The general architecture of the tagged object location system in accordance with the present invention is diagrammatically illustrated in FIG. 1 as comprising a plurality of tag emission readers 10, which are geographically distributed within and/or around a prescribed asset management environment 12 containing a plurality of objects/assets 14, whose locations are to be monitored on a continuous basis and reported to an asset management data base 20, which is accessible by way of a standard computer workstation or personal computer, as shown at 26. Each reader is operative to monitor the asset management environment for emissions from one or more tags 16 each of which is affixed to an object to be tracked.
A respective tag 16 transmits or `blinks` a very short duration, wideband (spread spectrum) pulse of RF energy encoded with information, such as that representative of the identification of the object, and other object-associated information stored in memory. As a non-limiting example, where the object is a perishable, high value product, such as wine, drugs or other temperature sensitive material, such associated status information may comprise temperature data supplied by a temperature sensor installed within or external to the tag. Each tag 16 repeatedly transmits a spread spectrum encoded RF signal in a random manner, so that from an RF observation standpoint, a plurality of such tagged objects within the monitored environment may be considered akin to the random `blinking` of a field of fireflies.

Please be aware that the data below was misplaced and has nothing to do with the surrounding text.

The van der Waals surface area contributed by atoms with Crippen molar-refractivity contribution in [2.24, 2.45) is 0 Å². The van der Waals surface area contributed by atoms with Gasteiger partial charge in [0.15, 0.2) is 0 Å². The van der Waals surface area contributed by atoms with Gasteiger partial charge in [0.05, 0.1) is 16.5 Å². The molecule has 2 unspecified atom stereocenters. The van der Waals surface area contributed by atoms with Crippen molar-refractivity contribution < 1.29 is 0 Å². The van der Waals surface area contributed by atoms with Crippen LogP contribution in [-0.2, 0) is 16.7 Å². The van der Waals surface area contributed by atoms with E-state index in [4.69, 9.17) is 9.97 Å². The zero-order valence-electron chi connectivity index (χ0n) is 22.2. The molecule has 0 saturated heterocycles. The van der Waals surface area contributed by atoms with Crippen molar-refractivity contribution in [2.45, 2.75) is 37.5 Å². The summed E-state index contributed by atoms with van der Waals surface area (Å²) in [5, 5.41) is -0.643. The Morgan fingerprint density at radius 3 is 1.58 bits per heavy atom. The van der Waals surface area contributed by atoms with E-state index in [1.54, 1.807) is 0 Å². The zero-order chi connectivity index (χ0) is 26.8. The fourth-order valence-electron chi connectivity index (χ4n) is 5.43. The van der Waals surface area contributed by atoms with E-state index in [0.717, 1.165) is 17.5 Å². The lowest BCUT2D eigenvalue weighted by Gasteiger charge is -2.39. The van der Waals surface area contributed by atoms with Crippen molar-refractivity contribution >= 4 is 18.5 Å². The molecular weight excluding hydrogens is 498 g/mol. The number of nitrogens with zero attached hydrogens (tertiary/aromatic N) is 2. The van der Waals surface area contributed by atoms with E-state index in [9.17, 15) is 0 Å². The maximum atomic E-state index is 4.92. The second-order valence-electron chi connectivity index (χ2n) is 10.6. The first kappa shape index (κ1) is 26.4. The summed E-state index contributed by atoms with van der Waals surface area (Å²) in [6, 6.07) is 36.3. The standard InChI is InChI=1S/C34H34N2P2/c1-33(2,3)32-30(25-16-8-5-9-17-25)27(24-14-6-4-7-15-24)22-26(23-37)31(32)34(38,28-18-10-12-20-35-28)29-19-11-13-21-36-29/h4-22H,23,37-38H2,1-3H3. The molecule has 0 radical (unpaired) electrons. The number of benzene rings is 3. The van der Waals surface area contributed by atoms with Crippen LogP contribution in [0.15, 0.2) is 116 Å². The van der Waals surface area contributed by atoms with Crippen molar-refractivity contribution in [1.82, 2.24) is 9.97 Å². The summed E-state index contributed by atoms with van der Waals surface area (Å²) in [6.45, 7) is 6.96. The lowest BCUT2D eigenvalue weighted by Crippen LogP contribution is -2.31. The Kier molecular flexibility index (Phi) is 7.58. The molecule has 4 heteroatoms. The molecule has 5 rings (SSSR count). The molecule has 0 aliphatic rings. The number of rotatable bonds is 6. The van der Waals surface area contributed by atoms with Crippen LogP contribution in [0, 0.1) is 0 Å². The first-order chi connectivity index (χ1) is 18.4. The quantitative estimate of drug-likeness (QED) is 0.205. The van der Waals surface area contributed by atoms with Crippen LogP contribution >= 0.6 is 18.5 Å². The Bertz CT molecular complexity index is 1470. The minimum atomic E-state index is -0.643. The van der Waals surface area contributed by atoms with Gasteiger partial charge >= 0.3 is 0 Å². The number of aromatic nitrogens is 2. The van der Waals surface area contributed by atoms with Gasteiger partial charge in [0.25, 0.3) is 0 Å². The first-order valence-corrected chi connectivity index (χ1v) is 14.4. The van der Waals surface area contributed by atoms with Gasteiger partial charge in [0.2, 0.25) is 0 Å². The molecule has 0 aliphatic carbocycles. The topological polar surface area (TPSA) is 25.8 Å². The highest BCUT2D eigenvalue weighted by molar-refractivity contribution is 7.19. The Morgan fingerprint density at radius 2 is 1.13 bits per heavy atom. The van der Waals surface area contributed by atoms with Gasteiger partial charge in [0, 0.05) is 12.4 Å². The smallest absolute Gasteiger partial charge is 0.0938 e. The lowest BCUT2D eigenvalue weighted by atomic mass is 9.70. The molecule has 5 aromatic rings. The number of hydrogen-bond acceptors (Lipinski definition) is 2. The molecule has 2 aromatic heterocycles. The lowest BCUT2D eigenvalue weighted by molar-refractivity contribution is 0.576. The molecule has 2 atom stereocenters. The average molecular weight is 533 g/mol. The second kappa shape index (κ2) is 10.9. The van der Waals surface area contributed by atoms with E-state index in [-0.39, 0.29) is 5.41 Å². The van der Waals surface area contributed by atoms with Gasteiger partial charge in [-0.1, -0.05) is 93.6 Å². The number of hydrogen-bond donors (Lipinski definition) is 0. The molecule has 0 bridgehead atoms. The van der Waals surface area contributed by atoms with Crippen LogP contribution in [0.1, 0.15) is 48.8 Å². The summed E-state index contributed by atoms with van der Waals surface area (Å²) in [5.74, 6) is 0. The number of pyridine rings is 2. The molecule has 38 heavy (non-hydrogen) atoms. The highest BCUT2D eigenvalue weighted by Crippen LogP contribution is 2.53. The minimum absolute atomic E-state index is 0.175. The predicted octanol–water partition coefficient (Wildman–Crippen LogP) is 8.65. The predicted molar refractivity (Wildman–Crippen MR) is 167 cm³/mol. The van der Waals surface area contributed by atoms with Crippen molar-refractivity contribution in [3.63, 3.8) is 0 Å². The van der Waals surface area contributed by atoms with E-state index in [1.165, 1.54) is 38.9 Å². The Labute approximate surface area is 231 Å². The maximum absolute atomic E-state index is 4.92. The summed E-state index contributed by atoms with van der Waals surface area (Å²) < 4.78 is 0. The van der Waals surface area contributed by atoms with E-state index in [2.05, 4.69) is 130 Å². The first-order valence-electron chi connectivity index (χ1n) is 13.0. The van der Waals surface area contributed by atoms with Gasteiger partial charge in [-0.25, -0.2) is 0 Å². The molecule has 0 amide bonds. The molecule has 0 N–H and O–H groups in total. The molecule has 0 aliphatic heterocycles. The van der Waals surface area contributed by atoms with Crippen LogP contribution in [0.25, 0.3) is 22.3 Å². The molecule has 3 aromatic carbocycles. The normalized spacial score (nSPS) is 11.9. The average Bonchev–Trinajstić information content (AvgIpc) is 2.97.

For purposes of providing a non-limiting example, the monitored environment 12 will be assumed to correspond to an electronic system engineering and testing facility, in which the assets/objects 14 to be tracked include various types of design, measuring and testing equipment, such as personal computers, personal digital assistants, signal generators, oscilloscopes, and the like, that are available for use by engineering and other technical personnel in the course of the design, testing and manufacture and assembly of the components of an electronic signal processing system.